Will the Government please stop coming out with the mantra that schools are safe? It is completely reasonable for Government to say that schools are no safer than any other working environment, but that it is really important that we keep them open. When the Government comes out with the one-liner that schools are safe, school communities do not think it is in touch with what they are experiencing day-to-day.

The Deputy is correct that it is best when we have worked collectively and collegially. That is recognised. It has helped us in the last year and ten months of managing this Covid pandemic and we should keep doing that. The Deputy is also correct that it is important that we keep all of our education establishments open, including at third level as well as primary and post-primary levels because they all have a critical role. The Deputy is correct in saying that our schools are under pressure, particularly in terms of availability of staff. I have been briefed by my colleague, Deputy Ó Cathasaigh, a former primary school teacher, that there is a real stress in terms of availability in that regard. The Department of Education recognises that and in response it has increased the substitute panel, which I know is under pressure, to 480 places. The Department has written to 111,000 teachers via the Teaching Council to see if there are teachers who are out of work for a variety of reasons, including retirement, who might be willing and able to return. It has also written to the higher level education colleges to see if those studying primary school teaching, without getting in the way of their important studies, could help to close that gap. Last but not least, it is waiving the rules and restrictions around job-sharing and career breaks in order to get those people back into the system. All of this is being done because there is real pressure on the schools and we recognise that. That will, and has to be, managed.

Similarly, I agree with the Deputy with regard to the need for antigen testing within schools. There will be an announcement this week. It has been complex and difficult. We all know that we have had to follow public health advice on this throughout this crisis. There are concerns that people may use antigen tests in the wrong way in that they may be taking them when symptomatic. We need to be identifying those who are not symptomatic, but test positive. We need to get that right such that it does not get in the way of public health guidance. There will be an announcement this week, followed by delivery of that system to our schools.

On the booster vaccines, this goes back to a certain extent to earlier discussions at the first roll-out of the vaccines. My view is that the approach NIAC has advised in terms of the ordering of delivery of boosters has been the correct one. NIAC has shown really clear evidence that boosters do work, that vaccines work. Those in our hospitals, in particular those in the ICU, are typically people who are either unvaccinated or they have an underlying condition. The vaccines are keeping people out of hospital and out of ICU. The boosters will do that even more. We should follow the advice of NIAC on the ordering of boosters in terms of best protection of public health. I do not think we should make any variation or deviation from that advice. If NIAC revises it, so be it, but I do not expect it will do so. The approach that NIAC has taken, and we have taken, to follow public health advice has been the right one.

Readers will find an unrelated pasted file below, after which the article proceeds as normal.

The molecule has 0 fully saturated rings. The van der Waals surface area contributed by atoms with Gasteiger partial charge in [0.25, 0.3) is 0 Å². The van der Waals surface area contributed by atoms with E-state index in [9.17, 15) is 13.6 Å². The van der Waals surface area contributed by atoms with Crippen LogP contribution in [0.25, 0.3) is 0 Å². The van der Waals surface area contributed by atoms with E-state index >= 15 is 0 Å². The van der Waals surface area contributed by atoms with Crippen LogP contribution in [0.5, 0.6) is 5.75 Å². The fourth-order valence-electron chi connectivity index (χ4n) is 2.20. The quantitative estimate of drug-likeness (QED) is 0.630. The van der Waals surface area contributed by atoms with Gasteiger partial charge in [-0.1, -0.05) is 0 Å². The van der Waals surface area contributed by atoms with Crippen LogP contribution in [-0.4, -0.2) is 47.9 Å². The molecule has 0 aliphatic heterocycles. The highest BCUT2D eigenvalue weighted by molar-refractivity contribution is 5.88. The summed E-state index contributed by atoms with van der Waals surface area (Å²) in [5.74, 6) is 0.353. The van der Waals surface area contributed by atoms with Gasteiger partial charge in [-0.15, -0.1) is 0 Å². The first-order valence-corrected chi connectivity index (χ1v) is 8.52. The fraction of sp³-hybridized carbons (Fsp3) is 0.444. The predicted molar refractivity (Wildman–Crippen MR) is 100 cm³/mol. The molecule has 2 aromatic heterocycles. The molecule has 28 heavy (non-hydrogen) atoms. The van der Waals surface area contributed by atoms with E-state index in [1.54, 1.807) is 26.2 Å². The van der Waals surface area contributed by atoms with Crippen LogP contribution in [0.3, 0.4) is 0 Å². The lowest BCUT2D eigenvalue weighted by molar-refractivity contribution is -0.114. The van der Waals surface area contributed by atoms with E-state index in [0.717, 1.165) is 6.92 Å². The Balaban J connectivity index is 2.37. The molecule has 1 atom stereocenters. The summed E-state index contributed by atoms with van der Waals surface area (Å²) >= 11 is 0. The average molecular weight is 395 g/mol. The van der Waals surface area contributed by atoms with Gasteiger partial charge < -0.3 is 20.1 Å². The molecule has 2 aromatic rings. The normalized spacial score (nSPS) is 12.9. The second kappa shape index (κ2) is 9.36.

We appreciate the Minister's engagement, but he will appreciate that if the school system collapses and schools have to close, which we absolutely do not want to happen, society will not be able to function. That would be profoundly damaging for children and young people, but society will not be able to function. If schools have to close, a lot of questions will be asked about the leaving certificate. None of us wants to go return to that cycle of last January and February in terms of the level of anxiety in Irish society.

The Minister answered my question on antigen testing. I might not like his answer, be he answered it. He has also given me an answer on booster vaccines. I impress on him again that if the school system is that important to the Government, as I believe it is, surely the focus should be on keeping our SNAs and our teachers and our school communities functioning and our school system open. Even as a gesture of solidarity with that sector, who are listening to the "schools are safe" mantra from the Government which grates on them, a prioritisation of our school sector - the Labour Party will be unpopular for suggesting it because other front-line workers will suggest they are more deserving - if we feel education is that important, as we do, and a reassessment of the booster roll-out for those front-line workers in our education system is something the Government should reconsider.

We cannot go back to that situation where our schools were closed for a prolonged time and our leaving cert students were in a state of uncertainty. I do not believe we will. We are in a very different place now. As difficult as the situation is at the moment, it is completely different to where we were last January, last October or any other period where our hospital system really was exposed. It is less so now because of the vaccination programme. The addition of a booster programme will give us real ability to avoid the sort of lockdown measures that were required at the early stages in this Covid pandemic.

I see no reason or expectation that we should have to revert back to that level of restrictions or those sorts of concerns.

Regarding the booster programme, without any disrespect and with real recognition of the critical work our schools, front-line teachers and pupils have done, I do not believe it would be appropriate to start diverting from the strategy our vaccination programme has followed. It has been hugely successful and has maintained public support. We might risk losing some of that if we started to divide between professions regarding who will get boosters next. I do not think that would make sense.